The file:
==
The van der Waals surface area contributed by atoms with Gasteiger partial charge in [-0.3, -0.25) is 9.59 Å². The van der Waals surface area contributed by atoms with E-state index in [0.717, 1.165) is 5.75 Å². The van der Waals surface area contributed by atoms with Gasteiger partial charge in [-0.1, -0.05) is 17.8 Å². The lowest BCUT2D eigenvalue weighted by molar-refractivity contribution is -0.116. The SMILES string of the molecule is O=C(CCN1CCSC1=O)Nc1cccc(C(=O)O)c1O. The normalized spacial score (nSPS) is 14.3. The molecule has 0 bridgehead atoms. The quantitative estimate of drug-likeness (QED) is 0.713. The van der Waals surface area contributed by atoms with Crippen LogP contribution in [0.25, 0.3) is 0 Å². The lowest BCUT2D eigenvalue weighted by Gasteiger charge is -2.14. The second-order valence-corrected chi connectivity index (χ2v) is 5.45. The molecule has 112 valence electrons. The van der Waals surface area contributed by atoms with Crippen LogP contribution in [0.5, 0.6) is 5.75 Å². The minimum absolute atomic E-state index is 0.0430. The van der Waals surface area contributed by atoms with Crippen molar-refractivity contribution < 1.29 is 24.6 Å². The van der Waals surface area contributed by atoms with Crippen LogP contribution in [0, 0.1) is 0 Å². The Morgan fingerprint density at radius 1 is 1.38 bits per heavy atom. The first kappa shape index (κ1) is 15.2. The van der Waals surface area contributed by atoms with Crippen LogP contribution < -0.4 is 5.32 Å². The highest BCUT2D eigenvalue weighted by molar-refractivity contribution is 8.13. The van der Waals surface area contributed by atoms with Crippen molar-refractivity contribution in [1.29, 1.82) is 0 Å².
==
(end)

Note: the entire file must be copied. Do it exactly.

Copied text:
The van der Waals surface area contributed by atoms with Gasteiger partial charge in [-0.3, -0.25) is 9.59 Å². The van der Waals surface area contributed by atoms with E-state index in [0.717, 1.165) is 5.75 Å². The van der Waals surface area contributed by atoms with Gasteiger partial charge in [-0.1, -0.05) is 17.8 Å². The lowest BCUT2D eigenvalue weighted by molar-refractivity contribution is -0.116. The SMILES string of the molecule is O=C(CCN1CCSC1=O)Nc1cccc(C(=O)O)c1O. The normalized spacial score (nSPS) is 14.3. The molecule has 0 bridgehead atoms. The quantitative estimate of drug-likeness (QED) is 0.713. The van der Waals surface area contributed by atoms with Crippen LogP contribution in [0.25, 0.3) is 0 Å². The lowest BCUT2D eigenvalue weighted by Gasteiger charge is -2.14. The second-order valence-corrected chi connectivity index (χ2v) is 5.45. The molecule has 112 valence electrons. The van der Waals surface area contributed by atoms with Crippen LogP contribution in [0.5, 0.6) is 5.75 Å². The minimum absolute atomic E-state index is 0.0430. The van der Waals surface area contributed by atoms with Crippen molar-refractivity contribution < 1.29 is 24.6 Å². The van der Waals surface area contributed by atoms with Crippen LogP contribution in [0, 0.1) is 0 Å². The Morgan fingerprint density at radius 1 is 1.38 bits per heavy atom. The first kappa shape index (κ1) is 15.2. The van der Waals surface area contributed by atoms with Crippen LogP contribution < -0.4 is 5.32 Å². The highest BCUT2D eigenvalue weighted by molar-refractivity contribution is 8.13. The van der Waals surface area contributed by atoms with Crippen molar-refractivity contribution in [1.29, 1.82) is 0 Å².